Bringing this back around to the perpetual “Think of the exposure” carrot so often dangled. What the people who offer this “service” seem to miss is that the creative content is the draw to sell ads, not the other way around. But why would they think otherwise? A creative individual is not to be valued, even if their creativity is. We are taught this from school and reinforced at work.

This is not the end of the discussion. Sometimes the artists need to come to terms with the idea that, at least with the current level of output, the work is just not yet compelling. It just isn’t worth paying money for, yet. This is not to say the work is not important. An artist has to go through a lot of bad art to get to the good stuff. It is simply the process.

Artists, maybe as a defense, become consumed about the process. Non-artists are always interested in the “behind the scenes” stuff. But as much as artists and even non-artists find the process interesting, it isn’t the art. At the end of the day, the work has to stand on its own. The artist or biographer won’t always be there to explain how something came into being. We know almost nothing about Vermeer or Shakespeare. But the work is compelling on its own, without the artist to stand on.

And sometimes only time allows for this. Bach was not considered the best in his day. Neither van Gogh, and many other artists we consider among the masters. Time is the ultimate judge of art. Sadly, this does not always pay the bills for the working artist today and further illustrates how an artist is undervalued (if valued at all) but the work is still important.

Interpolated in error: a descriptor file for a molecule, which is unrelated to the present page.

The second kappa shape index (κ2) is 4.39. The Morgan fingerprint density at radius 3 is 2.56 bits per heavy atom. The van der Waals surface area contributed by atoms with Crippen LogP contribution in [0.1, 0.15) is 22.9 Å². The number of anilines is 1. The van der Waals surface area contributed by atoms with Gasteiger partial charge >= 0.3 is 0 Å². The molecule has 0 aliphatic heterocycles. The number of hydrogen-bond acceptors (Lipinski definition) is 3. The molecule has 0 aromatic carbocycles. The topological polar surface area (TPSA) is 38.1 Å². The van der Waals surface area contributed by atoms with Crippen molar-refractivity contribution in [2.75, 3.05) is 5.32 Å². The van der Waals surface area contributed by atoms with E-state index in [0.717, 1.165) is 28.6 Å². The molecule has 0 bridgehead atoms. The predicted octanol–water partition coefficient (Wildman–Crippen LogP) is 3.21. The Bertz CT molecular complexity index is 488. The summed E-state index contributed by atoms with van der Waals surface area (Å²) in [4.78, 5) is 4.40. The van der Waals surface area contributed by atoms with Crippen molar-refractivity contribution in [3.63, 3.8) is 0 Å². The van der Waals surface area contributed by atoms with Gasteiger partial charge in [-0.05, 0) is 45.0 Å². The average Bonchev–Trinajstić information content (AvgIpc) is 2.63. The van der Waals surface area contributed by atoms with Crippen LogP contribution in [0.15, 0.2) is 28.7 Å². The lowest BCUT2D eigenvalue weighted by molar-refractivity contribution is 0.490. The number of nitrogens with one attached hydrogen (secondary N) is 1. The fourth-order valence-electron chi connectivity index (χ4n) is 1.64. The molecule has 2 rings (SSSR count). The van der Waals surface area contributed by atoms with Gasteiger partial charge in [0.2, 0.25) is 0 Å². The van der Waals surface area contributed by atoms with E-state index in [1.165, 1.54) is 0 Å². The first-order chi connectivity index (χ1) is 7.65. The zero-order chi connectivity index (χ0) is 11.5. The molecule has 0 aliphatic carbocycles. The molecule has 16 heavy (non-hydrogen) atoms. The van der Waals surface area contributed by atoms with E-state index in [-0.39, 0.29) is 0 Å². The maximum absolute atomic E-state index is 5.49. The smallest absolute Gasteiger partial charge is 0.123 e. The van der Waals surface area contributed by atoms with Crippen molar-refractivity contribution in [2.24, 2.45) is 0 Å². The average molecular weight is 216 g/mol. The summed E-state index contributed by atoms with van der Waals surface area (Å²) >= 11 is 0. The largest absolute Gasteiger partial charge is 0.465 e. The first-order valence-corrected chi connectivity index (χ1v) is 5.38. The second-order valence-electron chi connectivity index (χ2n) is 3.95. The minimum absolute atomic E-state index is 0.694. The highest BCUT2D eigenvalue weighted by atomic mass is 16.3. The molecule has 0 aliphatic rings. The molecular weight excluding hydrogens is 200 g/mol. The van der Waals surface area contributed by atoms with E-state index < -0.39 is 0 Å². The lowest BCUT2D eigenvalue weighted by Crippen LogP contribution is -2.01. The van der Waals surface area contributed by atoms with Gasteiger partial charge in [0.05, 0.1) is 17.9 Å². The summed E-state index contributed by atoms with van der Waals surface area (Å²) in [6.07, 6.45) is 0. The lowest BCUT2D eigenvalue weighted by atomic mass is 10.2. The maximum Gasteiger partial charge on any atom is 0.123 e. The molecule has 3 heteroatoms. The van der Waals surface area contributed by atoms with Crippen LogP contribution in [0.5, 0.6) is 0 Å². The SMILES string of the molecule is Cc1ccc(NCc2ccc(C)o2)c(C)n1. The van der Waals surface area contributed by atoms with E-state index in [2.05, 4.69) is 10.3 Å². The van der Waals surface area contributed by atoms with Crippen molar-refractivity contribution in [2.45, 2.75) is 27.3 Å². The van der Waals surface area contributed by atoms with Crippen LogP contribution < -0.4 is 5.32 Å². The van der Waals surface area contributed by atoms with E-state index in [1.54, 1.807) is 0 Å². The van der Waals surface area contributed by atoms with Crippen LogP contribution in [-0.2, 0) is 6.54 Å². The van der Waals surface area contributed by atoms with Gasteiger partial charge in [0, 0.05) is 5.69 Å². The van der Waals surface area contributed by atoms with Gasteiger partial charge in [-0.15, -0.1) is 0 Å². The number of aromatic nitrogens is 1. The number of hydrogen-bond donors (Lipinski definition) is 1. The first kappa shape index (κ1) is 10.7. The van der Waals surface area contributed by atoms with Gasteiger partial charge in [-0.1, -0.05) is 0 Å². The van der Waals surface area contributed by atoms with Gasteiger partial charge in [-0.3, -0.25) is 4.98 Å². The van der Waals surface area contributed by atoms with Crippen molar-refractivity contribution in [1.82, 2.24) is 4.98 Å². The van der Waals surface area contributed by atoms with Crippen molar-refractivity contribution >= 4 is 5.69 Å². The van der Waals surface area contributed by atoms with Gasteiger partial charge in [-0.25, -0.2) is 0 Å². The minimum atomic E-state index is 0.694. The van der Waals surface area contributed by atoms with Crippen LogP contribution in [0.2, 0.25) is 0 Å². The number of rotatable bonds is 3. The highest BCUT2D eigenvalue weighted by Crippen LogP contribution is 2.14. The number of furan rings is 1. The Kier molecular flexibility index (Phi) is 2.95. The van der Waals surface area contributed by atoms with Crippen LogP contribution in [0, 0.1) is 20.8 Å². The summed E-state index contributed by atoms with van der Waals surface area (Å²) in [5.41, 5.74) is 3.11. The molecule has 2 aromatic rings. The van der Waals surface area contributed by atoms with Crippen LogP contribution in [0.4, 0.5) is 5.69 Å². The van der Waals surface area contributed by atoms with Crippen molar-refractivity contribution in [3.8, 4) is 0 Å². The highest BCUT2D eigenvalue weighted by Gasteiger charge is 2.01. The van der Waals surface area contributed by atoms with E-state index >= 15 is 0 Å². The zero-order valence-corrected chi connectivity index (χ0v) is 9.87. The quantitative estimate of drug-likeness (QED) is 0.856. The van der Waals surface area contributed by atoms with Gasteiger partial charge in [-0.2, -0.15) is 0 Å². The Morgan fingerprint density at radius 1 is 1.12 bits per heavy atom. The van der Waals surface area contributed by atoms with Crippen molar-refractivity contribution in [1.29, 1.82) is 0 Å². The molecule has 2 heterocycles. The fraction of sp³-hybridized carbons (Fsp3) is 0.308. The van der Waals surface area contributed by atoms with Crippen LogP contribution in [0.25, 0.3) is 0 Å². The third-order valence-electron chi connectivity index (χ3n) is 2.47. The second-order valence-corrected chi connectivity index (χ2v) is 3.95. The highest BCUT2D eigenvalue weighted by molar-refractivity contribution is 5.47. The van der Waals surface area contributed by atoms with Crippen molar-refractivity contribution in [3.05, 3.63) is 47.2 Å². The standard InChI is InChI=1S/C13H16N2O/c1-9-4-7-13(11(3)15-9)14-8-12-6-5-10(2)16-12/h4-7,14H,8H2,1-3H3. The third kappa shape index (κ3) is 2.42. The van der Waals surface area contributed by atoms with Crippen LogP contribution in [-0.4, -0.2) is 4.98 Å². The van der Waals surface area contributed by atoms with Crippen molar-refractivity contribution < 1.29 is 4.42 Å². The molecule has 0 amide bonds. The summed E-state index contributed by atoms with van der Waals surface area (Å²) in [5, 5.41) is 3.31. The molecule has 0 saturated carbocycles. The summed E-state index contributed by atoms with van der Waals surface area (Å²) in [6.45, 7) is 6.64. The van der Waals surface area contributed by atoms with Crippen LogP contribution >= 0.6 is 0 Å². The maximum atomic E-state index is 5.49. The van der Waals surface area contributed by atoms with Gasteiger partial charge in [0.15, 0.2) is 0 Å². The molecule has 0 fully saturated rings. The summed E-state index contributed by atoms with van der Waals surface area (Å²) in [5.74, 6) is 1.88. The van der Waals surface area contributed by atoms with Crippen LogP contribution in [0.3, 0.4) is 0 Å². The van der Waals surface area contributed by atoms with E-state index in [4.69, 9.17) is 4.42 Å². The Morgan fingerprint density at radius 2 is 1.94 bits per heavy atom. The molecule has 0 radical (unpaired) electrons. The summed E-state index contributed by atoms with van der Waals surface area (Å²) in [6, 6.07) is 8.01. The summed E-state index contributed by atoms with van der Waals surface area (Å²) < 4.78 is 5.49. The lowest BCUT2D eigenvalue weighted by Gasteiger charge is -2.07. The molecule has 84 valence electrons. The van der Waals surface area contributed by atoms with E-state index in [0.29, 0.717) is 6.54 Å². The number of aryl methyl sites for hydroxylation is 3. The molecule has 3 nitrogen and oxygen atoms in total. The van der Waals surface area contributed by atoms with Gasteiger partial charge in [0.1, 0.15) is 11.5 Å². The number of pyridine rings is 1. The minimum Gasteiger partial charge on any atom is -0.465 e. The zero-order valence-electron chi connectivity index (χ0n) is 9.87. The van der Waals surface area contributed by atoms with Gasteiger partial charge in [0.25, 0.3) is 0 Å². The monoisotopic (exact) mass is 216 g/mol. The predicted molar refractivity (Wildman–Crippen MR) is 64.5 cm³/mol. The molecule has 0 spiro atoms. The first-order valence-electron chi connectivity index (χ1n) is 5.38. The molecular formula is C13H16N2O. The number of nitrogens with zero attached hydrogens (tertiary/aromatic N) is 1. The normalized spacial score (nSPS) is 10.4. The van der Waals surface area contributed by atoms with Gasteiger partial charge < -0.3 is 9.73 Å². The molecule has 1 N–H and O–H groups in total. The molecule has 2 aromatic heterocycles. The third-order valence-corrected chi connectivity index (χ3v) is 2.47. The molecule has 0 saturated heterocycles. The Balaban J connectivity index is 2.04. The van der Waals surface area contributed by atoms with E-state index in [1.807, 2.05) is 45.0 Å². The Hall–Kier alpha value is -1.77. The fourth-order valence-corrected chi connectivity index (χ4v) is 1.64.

Further, while we artists are regularly on the brunt of underpaid, we can’t forget that even professionals like lawyers, doctors, architects, and even accountants find ways to donate their services for the betterment of humanity. We should also be considerate of causes that resonate with us. You never know whose life you may touch. If art really is an essential of our nature, then it shouldn’t always be about the money.

My advice to young freelance artists is usually the same when considering what work to take on. The project has to have one of three elements—either the money is interesting, the work is interesting, or the people are interesting. Sometimes we want to support someone who really can’t afford to pay us anything, much less what we may be worth. Sometimes the work is so interesting, just being a part of it is valuable enough. Sometimes we just need to pay our bills!

Every once in a while we’ll get two of those things. Those are moments that can confirm our calling. Once every ten-twenty years we’ll get all three! Cherish those times because they don’t happen that often.

But what is the answer to all this? I do think it is a complex issue, but I still come back around to community and truly, actually, loving your neighbor as yourself. Sadly it seems often the ones who want to take advantage of us the most are our friends and family. But true love will see we are each valuable and worthy of our time and support, even if they don’t see it in us. It is easy not to value someone you don’t know. It is harder (although unfortunately not impossible) to not value someone we do know.

Sometimes, maybe the solution isn’t to simply give your work, but to give your time to help our neighbor find a more appropriate solution. For instance a painter can’t simply write off donation of a painting on their taxes. The most they can write off are the costs in materials. But maybe the one asking can find a donor willing to pay the artist and then donate the painting to the cause. We should always be looking for ways to give back, to support our friends and family. Chances are high we did not get to where we may be without their help and support.

The workman is worthy of their wages not just because we value the work, but because we value the workman.

Just some thoughts in an ongoing process of my own.

Thanks for reading!

Joe